"Using recovered DNA to "genetically resurrect" an extinct species — the central idea behind the Jurassic Park films — may be moving closer to reality with the creation this week of a new company that aims to bring back woolly mammoths thousands of years after the last of the giants disappeared from the Arctic tundra."
"Proponents of renewable energy see a better way to keep power through storms expected to get stronger: make energy generation much more community-based."
"Toyota Motor Corp said on Tuesday it expected to spend more than $13.5 billion by 2030 to develop batteries and its battery supply system, in a bid to take a lead in the key automotive technology over the next decade."
"Cryptocurrencies have emerged as one of the most captivating, yet head-scratching, investments in the world. They soar in value. They crash. ... And in the process of simply existing, cryptocurrencies like Bitcoin, one of the most popular, use astonishing amounts of electricity."
Carbon capture and storage technology has been around for years, but is being repositioned as a way to continue using fossil fuels in the face of climate change. Backgrounder takes a close look at how it works, its history and its politics. But even as the technology is taken up by Congress, the question is: Does the math add up?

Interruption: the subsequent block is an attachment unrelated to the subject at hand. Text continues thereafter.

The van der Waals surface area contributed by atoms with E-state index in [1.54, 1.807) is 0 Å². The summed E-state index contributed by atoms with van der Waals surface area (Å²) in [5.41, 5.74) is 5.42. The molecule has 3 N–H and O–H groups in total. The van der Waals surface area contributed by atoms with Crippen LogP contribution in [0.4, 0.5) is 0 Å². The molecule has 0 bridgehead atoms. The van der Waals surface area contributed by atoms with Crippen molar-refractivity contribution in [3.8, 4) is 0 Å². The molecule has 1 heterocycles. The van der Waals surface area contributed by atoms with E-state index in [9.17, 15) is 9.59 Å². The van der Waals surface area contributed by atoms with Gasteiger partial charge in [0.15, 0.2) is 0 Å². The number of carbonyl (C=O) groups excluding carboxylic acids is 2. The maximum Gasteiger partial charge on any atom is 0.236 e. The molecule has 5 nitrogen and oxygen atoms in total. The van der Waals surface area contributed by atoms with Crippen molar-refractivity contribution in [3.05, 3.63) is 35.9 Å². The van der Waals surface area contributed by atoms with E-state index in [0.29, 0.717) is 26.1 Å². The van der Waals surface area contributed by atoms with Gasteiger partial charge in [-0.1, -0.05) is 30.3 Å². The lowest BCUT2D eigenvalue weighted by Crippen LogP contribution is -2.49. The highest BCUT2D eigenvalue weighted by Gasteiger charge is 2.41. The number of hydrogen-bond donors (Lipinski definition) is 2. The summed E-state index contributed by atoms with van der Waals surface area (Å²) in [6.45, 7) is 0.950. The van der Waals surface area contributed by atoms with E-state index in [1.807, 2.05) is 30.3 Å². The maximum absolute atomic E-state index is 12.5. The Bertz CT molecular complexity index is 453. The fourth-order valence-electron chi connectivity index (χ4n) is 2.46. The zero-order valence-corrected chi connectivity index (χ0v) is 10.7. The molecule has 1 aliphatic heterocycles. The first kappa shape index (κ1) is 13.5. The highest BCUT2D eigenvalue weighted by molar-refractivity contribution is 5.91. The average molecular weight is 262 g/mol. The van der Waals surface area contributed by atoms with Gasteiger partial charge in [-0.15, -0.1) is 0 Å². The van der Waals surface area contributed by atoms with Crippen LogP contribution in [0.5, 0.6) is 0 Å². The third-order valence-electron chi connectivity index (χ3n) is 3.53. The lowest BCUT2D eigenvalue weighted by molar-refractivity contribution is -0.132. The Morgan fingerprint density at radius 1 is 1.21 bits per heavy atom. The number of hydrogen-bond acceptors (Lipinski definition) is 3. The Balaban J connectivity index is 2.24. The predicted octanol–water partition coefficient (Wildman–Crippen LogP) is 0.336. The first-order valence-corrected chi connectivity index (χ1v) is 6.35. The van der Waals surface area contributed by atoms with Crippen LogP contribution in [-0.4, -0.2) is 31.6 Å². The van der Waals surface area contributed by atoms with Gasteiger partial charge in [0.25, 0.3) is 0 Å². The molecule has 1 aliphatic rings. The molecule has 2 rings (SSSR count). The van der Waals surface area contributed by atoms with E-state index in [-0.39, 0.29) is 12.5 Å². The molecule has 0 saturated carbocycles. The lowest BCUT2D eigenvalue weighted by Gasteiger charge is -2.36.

"The largest battery storage facility in the world, located along Monterey Bay in California, has completed an expansion, demonstrating how storage systems can exist on a gigantic scale and can easily expand."
"‘Eco-friendly’ lights found to be worse than sodium ones – but both contribute to insect decline, says study".
"Heat kills in the big city. So does lack of air conditioning. Of the roughly 70 New Yorkers directly killed by heat exposure in their own homes over the past decade, the majority — some 80% — did not own air conditioners, and those who did weren’t running them when they died."
"Scientists are now increasingly looking at animal vaccines as a means of saving wild populations of threatened species."
"Scientists have come tantalizingly close to reproducing the power of the sun — albeit only in a speck of hydrogen for a fraction of a second."